Apr 18


I get a lot of emails, phone calls and tweets that can be summarized like this …

If you don’t have managers, and the team is distributed around the World, who decides priorities and makes decisions about the product?

Great question! We have 70+ full-time employees, 70,000 Students and are doing over $10,000,000 in revenue a year, so let’s dive in …

I’ve already blogged about how we set company-wide priorities but what we’ve discovered is that everyone needs three views:

  1. 30,000 foot - What are our company-wide goals? What’s our market and our business plan?
  2. 5,000 foot - What are our current, next and near-future Projects, broken down by ‘Focus Areas’ (more on that below)
  3. 10 foot - What should I do today?

30,000 foot

My Co-Founder, Alan, and I set our company-wide goals and mission. We communicate this in two ways:

  1. Company-wide meetups once a year where we all get together for a week at a hotel to hang out, drink, and go in hot tubs (a lot).
  2. Monthly 15-minute videos where we talk about big-picture things we see happening.

5,000 foot

We use three primary tools for project management and communication at Treehouse: Flow, Convoy and HipChat.

Flow is our project management software, Convoy is our company-wide forum and HipChat is for chat.

What Convoy and Flow weren’t doing is helping people understand what everyone else was planning on doing next, and in the near future. A lot of companies use a 90-day plan but we don’t do that because there isn’t a management team to decide what’s important - everyone decides. However, this leads to a ton of conversations that went like this:

I see this big problem/opportunity over here. Does anyone know about this? Is anyone planning on tackling this at some point? What’s our plan in this area?

Eventually we’ll wind this into Flow, but for now, we’re using a very simple Google Doc that’s broken down like this:


  1. Current Projects that are high priority
  2. Next Projects that are high priority
  3. Future priorities


  1. Current Projects that are high priority
  2. Next Projects that are high priority
  3. Future priorities


  1. Current Projects that are high priority
  2. Next Projects that are high priority
  3. Future priorities

etc …

Focus Areas

The above three areas (Marketing, Content, Operations) are examples of what we call Focus Areas. They are teams of people that tend to focus on specific parts of the business. They are comprised of many different types of job roles like Designers, Developers, Teachers, etc.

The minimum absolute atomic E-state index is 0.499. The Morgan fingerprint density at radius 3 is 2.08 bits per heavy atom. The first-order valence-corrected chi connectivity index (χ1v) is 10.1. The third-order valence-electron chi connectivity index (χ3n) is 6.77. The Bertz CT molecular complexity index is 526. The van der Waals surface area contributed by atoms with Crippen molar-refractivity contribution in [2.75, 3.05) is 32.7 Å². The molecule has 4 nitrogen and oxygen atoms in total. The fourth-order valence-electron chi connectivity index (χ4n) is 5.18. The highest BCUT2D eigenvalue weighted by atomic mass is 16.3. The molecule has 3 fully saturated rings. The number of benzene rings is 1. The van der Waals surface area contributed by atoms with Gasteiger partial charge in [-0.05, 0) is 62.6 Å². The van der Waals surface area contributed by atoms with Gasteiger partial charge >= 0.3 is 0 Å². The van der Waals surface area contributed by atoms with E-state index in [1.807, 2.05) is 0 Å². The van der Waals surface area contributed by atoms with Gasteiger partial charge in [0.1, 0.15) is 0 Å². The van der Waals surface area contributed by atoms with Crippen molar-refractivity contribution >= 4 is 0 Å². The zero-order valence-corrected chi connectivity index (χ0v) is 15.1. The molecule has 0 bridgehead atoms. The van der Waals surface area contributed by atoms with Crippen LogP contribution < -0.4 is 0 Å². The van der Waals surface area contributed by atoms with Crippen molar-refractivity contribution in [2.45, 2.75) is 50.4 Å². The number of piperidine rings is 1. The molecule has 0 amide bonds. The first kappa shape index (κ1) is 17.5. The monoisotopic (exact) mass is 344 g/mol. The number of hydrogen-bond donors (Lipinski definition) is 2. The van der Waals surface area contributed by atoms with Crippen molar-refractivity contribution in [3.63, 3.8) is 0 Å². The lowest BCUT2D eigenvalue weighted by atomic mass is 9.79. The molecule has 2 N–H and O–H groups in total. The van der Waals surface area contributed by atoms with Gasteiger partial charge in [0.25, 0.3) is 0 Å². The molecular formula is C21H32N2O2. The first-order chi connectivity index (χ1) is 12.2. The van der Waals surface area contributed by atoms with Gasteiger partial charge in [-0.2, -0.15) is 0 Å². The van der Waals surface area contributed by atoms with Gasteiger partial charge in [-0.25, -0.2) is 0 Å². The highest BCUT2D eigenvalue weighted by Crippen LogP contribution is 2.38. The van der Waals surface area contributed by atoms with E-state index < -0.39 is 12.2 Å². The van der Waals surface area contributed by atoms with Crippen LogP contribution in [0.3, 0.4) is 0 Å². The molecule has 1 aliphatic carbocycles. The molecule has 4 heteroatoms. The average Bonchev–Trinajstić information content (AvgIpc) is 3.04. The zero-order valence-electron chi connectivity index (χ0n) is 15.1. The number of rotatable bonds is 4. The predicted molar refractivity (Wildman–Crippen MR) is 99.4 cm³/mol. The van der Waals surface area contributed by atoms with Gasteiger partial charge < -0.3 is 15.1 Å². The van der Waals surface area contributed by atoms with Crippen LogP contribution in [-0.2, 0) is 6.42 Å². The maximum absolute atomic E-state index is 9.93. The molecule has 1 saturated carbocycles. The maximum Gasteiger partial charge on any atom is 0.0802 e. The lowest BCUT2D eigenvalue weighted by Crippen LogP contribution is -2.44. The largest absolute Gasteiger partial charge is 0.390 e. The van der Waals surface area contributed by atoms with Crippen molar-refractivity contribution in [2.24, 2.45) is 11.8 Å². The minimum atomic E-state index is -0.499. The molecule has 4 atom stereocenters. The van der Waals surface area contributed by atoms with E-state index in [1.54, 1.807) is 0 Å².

People choose to join or leave these Focus Areas as they see fit (providing that it won’t hurt the team). Realistically that doesn’t happen very much. People seem to be staying inside their chosen Focus Area.

When a Focus Area wants to add more people to itself, they OK it with me and my Co-Founder and then when we hire new people, they can choose which open slots they want on Focus Areas with open slots.

10 foot

Since we don’t have managers, everyone decides what they do with their time, 100% of the time. If you want to read more about how we decide what to do every day, and communicate that to others, head over here to my post on Quartz.

What about the Product?

We have a way to set priorities and communicate them clearly, but isn’t our Product going to end up disjointed because there isn’t one strong vision? 

I can only speak from experience and I have to say that, in my humble opinion, the user experience on Treehouse is great. Do we have problems? Yes. But on the whole, I’m very proud of what we’ve built - all without 90-day plans, managers and a big office that everyone has to commute to every day.

[Thanks for the photo gerrydincher]

May 02


Recently we tried something new at Treehouse and it’s working wonderfully well, so I thought I’d share the secret with you.

We recently crossed the invisible it’s-impossible-to-communicate-effectively line. The strange place where it feels like you’re small enough as a company not to have ‘communication procedures’ but large enough that somehow everyone is no longer on the same page (and misinformation spreads like wildfire). For us, that number was around 30 employees. We’re at 53 now, so it was time for a new strategy. 

Previously, we used Campfire as our ‘water cooler’. The place we’d hang out and chat about stupid stuff, random news, celebrations, etc. This was really important because we have a distributed team across the World, so we couldn’t rely on physical interactions to boost morale and communication.

The problem is that if you miss a conversation in Campfire, it can be difficult to go back and figure out what happened. The lack of threading, comments and up/down votes makes it very difficult to decipher what’s worth reading and what’s just random banter. Everything has the same importance in a chatroom.

Internal Reddit-clones

In an email thread about this issue, Jim brought up the idea of building an internal Reddit-clone. He cranked it out in a couple days, called in Convoy (because the movie is full of awesomeand here’s what it looks like …


The idea is simple: If it’s not actionable or urgent, post it to Convoy. Here’s the general guidelines:

  • Phone or Google Hangout: Need an answer immediately
  • IM: Need an answer in the next hour
  • Email: Need an answer in next day or two
  • Convoy: No answer required

Jim even built in a bit of gamification with points and user activity streams …